need help with walnut finishing please

springplanterOctober 24, 2010

I aquired about 15 planks of 30 yr old air dried American black walnut with the idea of using it for drawer fronts in my (not yet started) kitchen remodel.

We have planed and sanded one board to experiment with finishes.

Unlike circuspeanut in another thread, we very much like the appearance of the unfinished walnut with its lavender hue. I have tried a number of different finishes, from pure tung oil to poly and everything darkens the heartwood loosing most all of that lovely lavender.

I believe I have read all of the threads on walnut finishing, but haven't seen this problem.

Is there any way to preserve the non-finished look or do all options bring out the dark look?

Many thanks Carol

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Hi Carol

To start with, I would suggest wetting one board down with a rag or sponge dampened with water. This will give you the "true" color of the walnut. Walnut is a wood that changes ALOT when applying a finish. It's much lighter in it's raw unfinished state.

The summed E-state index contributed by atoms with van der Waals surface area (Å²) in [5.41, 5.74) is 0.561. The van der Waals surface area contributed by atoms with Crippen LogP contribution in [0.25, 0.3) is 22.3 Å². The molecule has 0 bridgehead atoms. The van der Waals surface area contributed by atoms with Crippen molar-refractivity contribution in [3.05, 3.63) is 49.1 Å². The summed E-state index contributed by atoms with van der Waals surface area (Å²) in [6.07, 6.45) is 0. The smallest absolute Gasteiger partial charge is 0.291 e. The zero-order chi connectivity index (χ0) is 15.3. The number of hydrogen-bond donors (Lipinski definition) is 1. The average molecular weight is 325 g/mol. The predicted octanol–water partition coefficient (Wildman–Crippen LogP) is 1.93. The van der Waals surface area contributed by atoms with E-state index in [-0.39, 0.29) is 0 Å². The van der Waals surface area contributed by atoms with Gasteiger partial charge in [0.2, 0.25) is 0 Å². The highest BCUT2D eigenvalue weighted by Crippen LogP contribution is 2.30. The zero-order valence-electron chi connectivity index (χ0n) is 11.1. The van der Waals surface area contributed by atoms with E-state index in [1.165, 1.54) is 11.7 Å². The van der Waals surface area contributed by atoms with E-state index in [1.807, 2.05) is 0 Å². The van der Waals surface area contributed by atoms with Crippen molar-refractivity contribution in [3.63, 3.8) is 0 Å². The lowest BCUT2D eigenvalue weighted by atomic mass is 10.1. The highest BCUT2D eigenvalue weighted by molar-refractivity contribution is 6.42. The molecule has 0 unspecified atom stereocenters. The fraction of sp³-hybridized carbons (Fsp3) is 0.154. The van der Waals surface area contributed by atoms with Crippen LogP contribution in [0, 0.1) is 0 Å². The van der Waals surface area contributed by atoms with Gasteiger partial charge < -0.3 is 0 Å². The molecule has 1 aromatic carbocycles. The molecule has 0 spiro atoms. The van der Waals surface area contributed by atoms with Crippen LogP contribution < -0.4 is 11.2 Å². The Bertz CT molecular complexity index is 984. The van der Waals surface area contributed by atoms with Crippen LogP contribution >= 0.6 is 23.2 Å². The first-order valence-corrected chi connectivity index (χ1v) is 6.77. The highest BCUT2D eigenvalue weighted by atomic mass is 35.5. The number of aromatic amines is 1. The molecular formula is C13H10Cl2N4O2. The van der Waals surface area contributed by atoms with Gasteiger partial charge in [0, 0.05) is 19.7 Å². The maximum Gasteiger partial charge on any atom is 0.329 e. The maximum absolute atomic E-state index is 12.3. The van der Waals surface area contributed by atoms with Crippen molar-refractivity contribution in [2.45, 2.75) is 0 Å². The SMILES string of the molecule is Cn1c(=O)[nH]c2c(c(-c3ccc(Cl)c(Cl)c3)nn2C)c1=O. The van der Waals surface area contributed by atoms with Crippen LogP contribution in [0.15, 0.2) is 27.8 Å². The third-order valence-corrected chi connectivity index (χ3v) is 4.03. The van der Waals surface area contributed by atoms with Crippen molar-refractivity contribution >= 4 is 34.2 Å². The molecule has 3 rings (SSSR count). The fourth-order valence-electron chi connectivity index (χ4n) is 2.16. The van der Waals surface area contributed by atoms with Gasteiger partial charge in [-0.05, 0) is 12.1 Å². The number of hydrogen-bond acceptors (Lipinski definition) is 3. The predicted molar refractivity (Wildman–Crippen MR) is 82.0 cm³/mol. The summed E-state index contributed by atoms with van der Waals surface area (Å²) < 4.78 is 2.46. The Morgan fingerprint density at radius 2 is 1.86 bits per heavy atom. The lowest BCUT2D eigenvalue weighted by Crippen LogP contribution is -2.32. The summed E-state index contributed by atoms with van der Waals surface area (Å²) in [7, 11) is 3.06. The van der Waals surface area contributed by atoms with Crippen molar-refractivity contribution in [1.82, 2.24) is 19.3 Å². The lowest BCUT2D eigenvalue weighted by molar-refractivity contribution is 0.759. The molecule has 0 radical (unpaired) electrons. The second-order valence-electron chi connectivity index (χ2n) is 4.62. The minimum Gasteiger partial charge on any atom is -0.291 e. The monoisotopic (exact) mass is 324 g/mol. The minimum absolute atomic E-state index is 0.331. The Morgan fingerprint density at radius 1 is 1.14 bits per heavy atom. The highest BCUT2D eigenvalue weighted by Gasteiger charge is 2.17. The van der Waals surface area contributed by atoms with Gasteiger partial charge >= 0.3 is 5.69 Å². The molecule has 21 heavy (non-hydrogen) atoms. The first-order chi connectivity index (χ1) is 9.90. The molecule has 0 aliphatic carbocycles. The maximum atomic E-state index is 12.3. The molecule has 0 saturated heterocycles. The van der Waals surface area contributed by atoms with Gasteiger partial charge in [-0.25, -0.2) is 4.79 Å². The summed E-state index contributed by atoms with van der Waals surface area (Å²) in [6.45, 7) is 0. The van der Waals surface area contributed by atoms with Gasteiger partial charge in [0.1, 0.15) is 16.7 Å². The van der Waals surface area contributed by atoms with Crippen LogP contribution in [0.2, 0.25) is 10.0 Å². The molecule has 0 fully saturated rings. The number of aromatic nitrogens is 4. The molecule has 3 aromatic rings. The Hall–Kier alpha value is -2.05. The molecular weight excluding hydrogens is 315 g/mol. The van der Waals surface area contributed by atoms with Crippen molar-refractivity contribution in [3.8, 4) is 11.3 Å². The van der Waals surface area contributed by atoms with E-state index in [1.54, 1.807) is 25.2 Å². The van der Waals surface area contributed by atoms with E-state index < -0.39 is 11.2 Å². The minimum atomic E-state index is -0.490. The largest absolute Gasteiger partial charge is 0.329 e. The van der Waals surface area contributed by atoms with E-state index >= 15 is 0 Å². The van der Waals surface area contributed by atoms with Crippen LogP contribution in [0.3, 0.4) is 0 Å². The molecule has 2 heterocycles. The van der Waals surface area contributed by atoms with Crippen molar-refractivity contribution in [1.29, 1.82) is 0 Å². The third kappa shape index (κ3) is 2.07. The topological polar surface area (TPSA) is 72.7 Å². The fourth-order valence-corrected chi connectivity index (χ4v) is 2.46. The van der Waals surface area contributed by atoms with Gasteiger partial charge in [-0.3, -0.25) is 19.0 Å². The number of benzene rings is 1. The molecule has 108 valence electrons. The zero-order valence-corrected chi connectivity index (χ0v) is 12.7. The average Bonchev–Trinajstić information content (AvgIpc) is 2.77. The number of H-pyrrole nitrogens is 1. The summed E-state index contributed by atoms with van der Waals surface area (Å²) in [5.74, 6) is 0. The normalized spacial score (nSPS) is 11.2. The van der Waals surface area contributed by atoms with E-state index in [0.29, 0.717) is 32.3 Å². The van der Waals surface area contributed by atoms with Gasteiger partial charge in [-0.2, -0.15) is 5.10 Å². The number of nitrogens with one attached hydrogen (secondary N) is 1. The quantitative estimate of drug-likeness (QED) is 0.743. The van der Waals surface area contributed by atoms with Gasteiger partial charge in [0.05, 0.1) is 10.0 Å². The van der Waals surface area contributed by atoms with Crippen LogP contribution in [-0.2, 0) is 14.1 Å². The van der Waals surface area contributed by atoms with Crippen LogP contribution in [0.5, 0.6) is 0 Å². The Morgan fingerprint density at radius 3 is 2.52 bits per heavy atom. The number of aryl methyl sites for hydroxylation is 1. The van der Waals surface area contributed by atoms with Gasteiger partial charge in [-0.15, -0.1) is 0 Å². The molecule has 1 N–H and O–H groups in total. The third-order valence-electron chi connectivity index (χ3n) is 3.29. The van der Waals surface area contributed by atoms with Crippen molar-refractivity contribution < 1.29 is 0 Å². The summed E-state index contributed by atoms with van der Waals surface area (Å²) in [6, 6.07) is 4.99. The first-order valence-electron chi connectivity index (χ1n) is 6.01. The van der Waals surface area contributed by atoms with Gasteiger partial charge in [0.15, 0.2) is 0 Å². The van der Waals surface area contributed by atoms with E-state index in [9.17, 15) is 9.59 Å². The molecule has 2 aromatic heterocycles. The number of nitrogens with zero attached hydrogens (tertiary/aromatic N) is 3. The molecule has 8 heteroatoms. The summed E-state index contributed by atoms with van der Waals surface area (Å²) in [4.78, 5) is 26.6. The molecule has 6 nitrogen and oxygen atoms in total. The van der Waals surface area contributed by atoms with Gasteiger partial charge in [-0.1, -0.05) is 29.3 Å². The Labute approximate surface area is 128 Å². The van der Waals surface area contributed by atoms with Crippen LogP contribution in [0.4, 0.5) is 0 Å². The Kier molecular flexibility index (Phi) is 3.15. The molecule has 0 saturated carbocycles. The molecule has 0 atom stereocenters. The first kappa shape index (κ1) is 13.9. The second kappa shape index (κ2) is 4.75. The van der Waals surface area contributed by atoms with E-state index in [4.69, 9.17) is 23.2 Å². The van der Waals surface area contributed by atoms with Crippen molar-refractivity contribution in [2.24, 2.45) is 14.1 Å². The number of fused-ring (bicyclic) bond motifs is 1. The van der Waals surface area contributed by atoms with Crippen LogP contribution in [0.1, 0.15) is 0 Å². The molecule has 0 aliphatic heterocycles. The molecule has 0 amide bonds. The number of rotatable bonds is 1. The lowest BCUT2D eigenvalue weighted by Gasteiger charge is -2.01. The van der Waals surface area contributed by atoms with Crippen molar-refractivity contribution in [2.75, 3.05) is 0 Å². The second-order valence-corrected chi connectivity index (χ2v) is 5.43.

Is it possible to get that color? Yes, or at least very close, but it would take a high degree of knowledge and a vast assortment of colorants. The walnut would need to be bleached, and then the color could be built back up through finishing stages.

For the most part, I'd say what you have when you wet the wood is the best you could expect.

Best of luck & happy finishing!
Rod Keyser

    Bookmark   October 25, 2010 at 10:00AM
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Water based acrylic has the least darkening effect of any wood finish. I recommend "Sierra Beyond Satin" for your kitchen drawers. It is the best water based finish I have used. It is actually a paint base suitable for exterior applications. The only reason I do not use it more often is because it leaves the wood looking unfinished and I like the way oils, shellacs, and varnishes can intensify the natural colors of the wood.

I almost never use dye or stains. Someone really has to twist my arm to get me to do it. I developed the adversity to using stain as an apprentice cabinetmaker. Dark stains were popular at the time, and my assignments involved prepping and applying the finish schedule. I felt like many pieces of beautiful furniture were devalued by my work. Some woods should be stained, some not. Walnut should not be stained in my opinion.

    Bookmark   October 27, 2010 at 1:53AM
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It seems to me that walnut and cherry are the two most difficult woods to finish. Regardless of what you do, both will darken with age. To go along with the previous post, I realy don't stain either.

    Bookmark   October 28, 2010 at 11:58AM
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